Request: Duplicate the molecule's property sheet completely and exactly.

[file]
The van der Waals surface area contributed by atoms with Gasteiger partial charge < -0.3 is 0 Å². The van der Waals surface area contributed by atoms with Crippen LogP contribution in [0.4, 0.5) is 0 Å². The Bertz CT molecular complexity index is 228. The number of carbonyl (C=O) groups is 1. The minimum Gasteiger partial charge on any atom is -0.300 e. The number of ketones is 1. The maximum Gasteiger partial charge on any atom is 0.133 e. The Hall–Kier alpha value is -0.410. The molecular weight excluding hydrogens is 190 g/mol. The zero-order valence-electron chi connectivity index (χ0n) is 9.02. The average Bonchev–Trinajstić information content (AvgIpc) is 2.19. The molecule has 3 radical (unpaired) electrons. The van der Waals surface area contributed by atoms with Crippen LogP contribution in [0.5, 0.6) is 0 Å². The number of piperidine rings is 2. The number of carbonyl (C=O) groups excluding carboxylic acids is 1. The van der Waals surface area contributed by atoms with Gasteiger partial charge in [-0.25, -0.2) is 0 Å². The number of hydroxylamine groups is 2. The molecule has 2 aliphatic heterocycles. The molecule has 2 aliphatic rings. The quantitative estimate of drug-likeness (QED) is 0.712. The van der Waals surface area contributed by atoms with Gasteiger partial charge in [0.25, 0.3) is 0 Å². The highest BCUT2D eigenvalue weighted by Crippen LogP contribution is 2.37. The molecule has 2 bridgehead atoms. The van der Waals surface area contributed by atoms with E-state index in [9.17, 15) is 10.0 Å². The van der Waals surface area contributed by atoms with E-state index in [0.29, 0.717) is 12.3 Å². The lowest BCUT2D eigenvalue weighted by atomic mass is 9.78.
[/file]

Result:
The van der Waals surface area contributed by atoms with Gasteiger partial charge < -0.3 is 0 Å². The van der Waals surface area contributed by atoms with Crippen LogP contribution in [0.4, 0.5) is 0 Å². The Bertz CT molecular complexity index is 228. The number of carbonyl (C=O) groups is 1. The minimum Gasteiger partial charge on any atom is -0.300 e. The number of ketones is 1. The maximum Gasteiger partial charge on any atom is 0.133 e. The Hall–Kier alpha value is -0.410. The molecular weight excluding hydrogens is 190 g/mol. The zero-order valence-electron chi connectivity index (χ0n) is 9.02. The average Bonchev–Trinajstić information content (AvgIpc) is 2.19. The molecule has 3 radical (unpaired) electrons. The van der Waals surface area contributed by atoms with Crippen LogP contribution in [0.5, 0.6) is 0 Å². The number of piperidine rings is 2. The number of carbonyl (C=O) groups excluding carboxylic acids is 1. The van der Waals surface area contributed by atoms with Gasteiger partial charge in [-0.25, -0.2) is 0 Å². The number of hydroxylamine groups is 2. The molecule has 2 aliphatic heterocycles. The molecule has 2 aliphatic rings. The quantitative estimate of drug-likeness (QED) is 0.712. The van der Waals surface area contributed by atoms with Gasteiger partial charge in [0.25, 0.3) is 0 Å². The highest BCUT2D eigenvalue weighted by Crippen LogP contribution is 2.37. The molecule has 2 bridgehead atoms. The van der Waals surface area contributed by atoms with E-state index in [9.17, 15) is 10.0 Å². The van der Waals surface area contributed by atoms with E-state index in [0.29, 0.717) is 12.3 Å². The lowest BCUT2D eigenvalue weighted by atomic mass is 9.78.